I've been tracking I-1351 for most of the day.
At 2 pm, they were neck and neck with Yes- 50.07% and No-49.93%.
But as the vote totals go up - Yes had about 7500 more votes at 4 pm, then up 9,000 votes by 5:30 pm and at the last vote count, Yes had over 11,000 votes and has its biggest percentage lead at ....64%.
King County still has 121,000 votes left to count, Snohomish has 58,000, Spokane has 13,000 and Pierce has 9,000.
King is solidly yes but Snohomish and Spokane are barely yes.
But the trend is to the Yes side.
For me, this is very reminiscent of watching the vote counts for 1240, the charter school initiative.* Except that, day after day, the trend never changed. This one is changing.
As I mentioned elsewhere, the Times had not one but two whiny editorials today (and truly, there is no other way to describe them).
One was about 1351 and how Governor Inslee said that he had voted no on 1351 BUT had not let voters know and that shows a lack of leadership.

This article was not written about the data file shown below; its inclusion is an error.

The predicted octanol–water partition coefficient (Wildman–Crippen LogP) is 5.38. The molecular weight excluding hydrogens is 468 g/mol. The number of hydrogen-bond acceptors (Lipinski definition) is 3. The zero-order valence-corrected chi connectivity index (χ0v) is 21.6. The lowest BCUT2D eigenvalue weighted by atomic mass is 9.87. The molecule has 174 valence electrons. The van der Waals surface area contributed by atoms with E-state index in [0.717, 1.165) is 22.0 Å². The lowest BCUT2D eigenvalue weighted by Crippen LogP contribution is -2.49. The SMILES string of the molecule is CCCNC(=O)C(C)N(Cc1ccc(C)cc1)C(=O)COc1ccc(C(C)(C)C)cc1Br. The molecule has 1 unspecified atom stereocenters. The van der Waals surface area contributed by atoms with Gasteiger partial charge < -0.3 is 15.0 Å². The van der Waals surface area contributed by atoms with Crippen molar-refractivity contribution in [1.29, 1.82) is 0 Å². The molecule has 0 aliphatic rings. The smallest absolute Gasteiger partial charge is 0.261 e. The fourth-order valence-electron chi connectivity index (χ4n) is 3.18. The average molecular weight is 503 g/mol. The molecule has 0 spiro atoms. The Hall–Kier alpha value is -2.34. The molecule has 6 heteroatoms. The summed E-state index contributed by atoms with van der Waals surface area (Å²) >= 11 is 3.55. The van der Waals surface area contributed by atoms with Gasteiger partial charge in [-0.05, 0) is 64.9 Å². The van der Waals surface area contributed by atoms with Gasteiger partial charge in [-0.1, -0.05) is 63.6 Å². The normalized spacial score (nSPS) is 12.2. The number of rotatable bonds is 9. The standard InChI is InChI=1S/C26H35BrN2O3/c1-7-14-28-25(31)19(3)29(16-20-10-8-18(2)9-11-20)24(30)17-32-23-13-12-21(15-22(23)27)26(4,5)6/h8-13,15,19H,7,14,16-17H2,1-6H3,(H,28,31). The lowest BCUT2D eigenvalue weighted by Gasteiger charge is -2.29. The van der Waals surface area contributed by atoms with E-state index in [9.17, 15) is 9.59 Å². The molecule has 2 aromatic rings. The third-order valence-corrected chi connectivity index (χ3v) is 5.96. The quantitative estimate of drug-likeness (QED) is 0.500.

"Inslee might have wanted to let voters make up their own minds, but that's no excuse for sitting back and not doing what voters expect him to do: lead."
*The other editorial was even more laughable - "Give charter schools time to succeed."
They are unhappy that there is a lawsuit against the charter school law. Could that be that they watched the recent oral arguments in the Supreme Court and got worried?
"The court could take several months to issue a decision, which could derail this important venture into charter schools - and that should be avoided."
How? By telling the Supreme Court to drop it? Hurry up? They don't say.
They also quoted an older Rand study to prop up their charter support rather than the more present-day CREDO study.
In Washington, the majority of voters made it clear they want to give charter schools the opportunity to succeed.
By the slimmest of margins. In fact, many think one reason the Court took the case is that very slim margin. (But, of course, the Times will bemoan a slim margin if 1351 wins.)
As one commenter at the Times rightly points out - this isn't about whether charters work or not. It's about whether a law is constitutional.